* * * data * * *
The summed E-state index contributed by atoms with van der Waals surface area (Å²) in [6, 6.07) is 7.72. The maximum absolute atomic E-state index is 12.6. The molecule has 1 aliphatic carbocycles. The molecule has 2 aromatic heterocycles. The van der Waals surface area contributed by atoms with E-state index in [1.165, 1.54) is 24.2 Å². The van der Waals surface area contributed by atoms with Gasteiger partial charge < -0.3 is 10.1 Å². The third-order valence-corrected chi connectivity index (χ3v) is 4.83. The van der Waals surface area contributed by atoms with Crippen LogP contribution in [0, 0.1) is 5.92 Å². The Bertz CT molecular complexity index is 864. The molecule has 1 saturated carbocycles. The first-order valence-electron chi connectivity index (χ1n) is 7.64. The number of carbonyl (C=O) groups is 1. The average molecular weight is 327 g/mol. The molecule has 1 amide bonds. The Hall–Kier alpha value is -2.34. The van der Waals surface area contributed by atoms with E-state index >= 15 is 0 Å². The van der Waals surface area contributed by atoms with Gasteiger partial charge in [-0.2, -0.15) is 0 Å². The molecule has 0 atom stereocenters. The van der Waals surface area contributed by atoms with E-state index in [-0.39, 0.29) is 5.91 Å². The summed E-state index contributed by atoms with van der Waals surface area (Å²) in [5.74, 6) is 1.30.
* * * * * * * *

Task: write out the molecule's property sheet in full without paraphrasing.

The summed E-state index contributed by atoms with van der Waals surface area (Å²) in [6, 6.07) is 7.72. The maximum absolute atomic E-state index is 12.6. The molecule has 1 aliphatic carbocycles. The molecule has 2 aromatic heterocycles. The van der Waals surface area contributed by atoms with E-state index in [1.165, 1.54) is 24.2 Å². The van der Waals surface area contributed by atoms with Gasteiger partial charge < -0.3 is 10.1 Å². The third-order valence-corrected chi connectivity index (χ3v) is 4.83. The van der Waals surface area contributed by atoms with Crippen LogP contribution in [0, 0.1) is 5.92 Å². The Bertz CT molecular complexity index is 864. The molecule has 1 saturated carbocycles. The first-order valence-electron chi connectivity index (χ1n) is 7.64. The number of carbonyl (C=O) groups is 1. The average molecular weight is 327 g/mol. The molecule has 1 amide bonds. The Hall–Kier alpha value is -2.34. The van der Waals surface area contributed by atoms with E-state index >= 15 is 0 Å². The van der Waals surface area contributed by atoms with Gasteiger partial charge in [-0.2, -0.15) is 0 Å². The molecule has 0 atom stereocenters. The van der Waals surface area contributed by atoms with E-state index in [-0.39, 0.29) is 5.91 Å². The summed E-state index contributed by atoms with van der Waals surface area (Å²) in [5.74, 6) is 1.30.